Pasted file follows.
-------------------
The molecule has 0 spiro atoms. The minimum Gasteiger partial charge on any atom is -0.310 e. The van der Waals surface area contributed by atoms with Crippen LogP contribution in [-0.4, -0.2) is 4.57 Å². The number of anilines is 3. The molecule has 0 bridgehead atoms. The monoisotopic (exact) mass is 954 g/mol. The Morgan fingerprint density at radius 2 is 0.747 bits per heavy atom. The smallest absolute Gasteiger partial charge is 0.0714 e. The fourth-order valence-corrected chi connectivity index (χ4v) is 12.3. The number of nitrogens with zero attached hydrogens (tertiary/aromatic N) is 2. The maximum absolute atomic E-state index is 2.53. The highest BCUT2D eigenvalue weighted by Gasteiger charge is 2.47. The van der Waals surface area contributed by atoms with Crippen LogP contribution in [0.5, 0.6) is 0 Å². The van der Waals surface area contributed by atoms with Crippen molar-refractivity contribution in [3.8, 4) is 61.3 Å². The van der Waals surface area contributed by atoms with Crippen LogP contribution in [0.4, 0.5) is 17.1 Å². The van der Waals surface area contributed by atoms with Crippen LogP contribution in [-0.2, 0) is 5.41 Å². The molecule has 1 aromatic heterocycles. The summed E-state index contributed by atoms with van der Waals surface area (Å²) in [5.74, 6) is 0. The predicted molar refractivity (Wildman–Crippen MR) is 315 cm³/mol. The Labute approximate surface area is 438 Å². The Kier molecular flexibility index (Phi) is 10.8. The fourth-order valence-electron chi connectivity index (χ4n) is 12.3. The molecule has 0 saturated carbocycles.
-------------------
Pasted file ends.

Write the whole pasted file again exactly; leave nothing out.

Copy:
The molecule has 0 spiro atoms. The minimum Gasteiger partial charge on any atom is -0.310 e. The van der Waals surface area contributed by atoms with Crippen LogP contribution in [-0.4, -0.2) is 4.57 Å². The number of anilines is 3. The molecule has 0 bridgehead atoms. The monoisotopic (exact) mass is 954 g/mol. The Morgan fingerprint density at radius 2 is 0.747 bits per heavy atom. The smallest absolute Gasteiger partial charge is 0.0714 e. The fourth-order valence-corrected chi connectivity index (χ4v) is 12.3. The number of nitrogens with zero attached hydrogens (tertiary/aromatic N) is 2. The maximum absolute atomic E-state index is 2.53. The highest BCUT2D eigenvalue weighted by Gasteiger charge is 2.47. The van der Waals surface area contributed by atoms with Crippen LogP contribution in [0.5, 0.6) is 0 Å². The van der Waals surface area contributed by atoms with Crippen molar-refractivity contribution in [3.8, 4) is 61.3 Å². The van der Waals surface area contributed by atoms with Crippen LogP contribution in [0.4, 0.5) is 17.1 Å². The van der Waals surface area contributed by atoms with Crippen LogP contribution in [-0.2, 0) is 5.41 Å². The molecule has 1 aromatic heterocycles. The summed E-state index contributed by atoms with van der Waals surface area (Å²) in [5.74, 6) is 0. The predicted molar refractivity (Wildman–Crippen MR) is 315 cm³/mol. The Labute approximate surface area is 438 Å². The Kier molecular flexibility index (Phi) is 10.8. The fourth-order valence-electron chi connectivity index (χ4n) is 12.3. The molecule has 0 saturated carbocycles.